My last foray into using thermal therapy to unwarp a part was an internal frame from a 1:48th scale C-130 Hercules.  I had the good fortune of having a chunk of flat steel that was about 6.0" X 6.0" square that I heated up on a stove burner and then placed that warped C-130 part on top of it with a weight on top of that to hold it down.  While that effort resulted in a part that was no longer warped the Glenco M274 Mule platform was a lot larger and solid unlike the Italeri C-130 part that had a framework to allow the heat to dissipate more thoroughly.  Also the steel was not available this time so I opted to use a large Corning Ware pie/torte plate as the working surface with a bit of boiling water inside and the part placed under the plate on a glass cutting board.  The effort was further enhanced with a pot of boiling water placed inside of the pie/torte plate to concentrate the heat directly over the M274 Mule platform to keep it warmer for a longer period of time before it cooled down to room temperature.  I heat-treated two of the M274 platforms under the Corning Ware plate and had some success but it took three evolution's of boiling water to finally see a visible success to the point that the warpage is now minimized.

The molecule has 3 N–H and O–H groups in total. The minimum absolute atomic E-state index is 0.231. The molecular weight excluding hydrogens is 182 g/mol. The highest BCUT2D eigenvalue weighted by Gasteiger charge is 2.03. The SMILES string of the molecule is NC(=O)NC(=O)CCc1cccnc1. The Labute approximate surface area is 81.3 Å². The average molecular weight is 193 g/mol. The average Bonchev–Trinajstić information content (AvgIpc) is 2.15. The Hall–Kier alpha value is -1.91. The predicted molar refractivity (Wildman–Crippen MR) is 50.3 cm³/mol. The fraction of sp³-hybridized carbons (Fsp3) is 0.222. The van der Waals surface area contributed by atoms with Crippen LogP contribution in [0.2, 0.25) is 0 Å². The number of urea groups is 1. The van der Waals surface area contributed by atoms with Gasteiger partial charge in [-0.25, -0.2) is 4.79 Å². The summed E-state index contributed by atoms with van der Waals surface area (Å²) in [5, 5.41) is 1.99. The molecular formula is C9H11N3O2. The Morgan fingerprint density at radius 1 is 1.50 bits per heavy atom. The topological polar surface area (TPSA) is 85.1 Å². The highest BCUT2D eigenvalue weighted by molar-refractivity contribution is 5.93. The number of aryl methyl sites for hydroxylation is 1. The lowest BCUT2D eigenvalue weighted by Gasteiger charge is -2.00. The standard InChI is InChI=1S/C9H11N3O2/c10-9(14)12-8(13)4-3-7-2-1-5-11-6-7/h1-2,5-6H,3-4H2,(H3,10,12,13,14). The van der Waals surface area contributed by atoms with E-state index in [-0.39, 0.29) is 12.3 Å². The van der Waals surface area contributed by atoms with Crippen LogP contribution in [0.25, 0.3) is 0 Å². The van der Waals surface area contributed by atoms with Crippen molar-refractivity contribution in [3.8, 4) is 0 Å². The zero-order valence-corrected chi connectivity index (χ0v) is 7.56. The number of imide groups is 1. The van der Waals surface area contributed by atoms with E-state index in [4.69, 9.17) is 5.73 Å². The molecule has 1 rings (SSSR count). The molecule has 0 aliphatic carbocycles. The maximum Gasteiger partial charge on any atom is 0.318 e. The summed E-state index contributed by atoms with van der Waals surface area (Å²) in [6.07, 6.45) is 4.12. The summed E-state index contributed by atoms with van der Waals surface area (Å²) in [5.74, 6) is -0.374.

What little warpage that is left in the parts can hopefully be further minimized during assembly, otherwise it will mean more heat treatment until morale improves...
« Last Edit: March 18, 2023, 06:20:10 AM by Jeffry Fontaine »
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Offline Old Wombat

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Re: Horribly warped kit parts.
« Reply #1 on: June 17, 2017, 04:25:57 PM »
Yikes! :o
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Offline finsrin

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Re: Horribly warped kit parts.
« Reply #2 on: June 18, 2017, 03:39:43 PM »
Have same kit somewhere in depths of armor stash.  When found, must check for that "feature"
Did find Glencoe Jupiter C to be warped beyond trying to deal with it.

Online Jeffry Fontaine

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Re: Horribly warped kit parts.
« Reply #3 on: June 19, 2017, 01:31:18 AM »
Not sure if the warping problem is due to the age of the molds or just shoddy production technique.  The original plan was to scale-o-rama the 1:15th scale Mule into a 1:35th scale cargo truck with all of the features of the M274 Mule for the driver in 1:35th scale. 
"Every day we hear about new studies 'revealing' what should have been obvious to sentient beings for generations; 'Research shows wolverines don't like to be teased" -- Jonah Goldberg

Online Jeffry Fontaine

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Re: M274 -ton 44 Utility Platform Truck (Glencoe 1/15th scale) What-If
« Reply #4 on: March 18, 2023, 06:18:54 AM »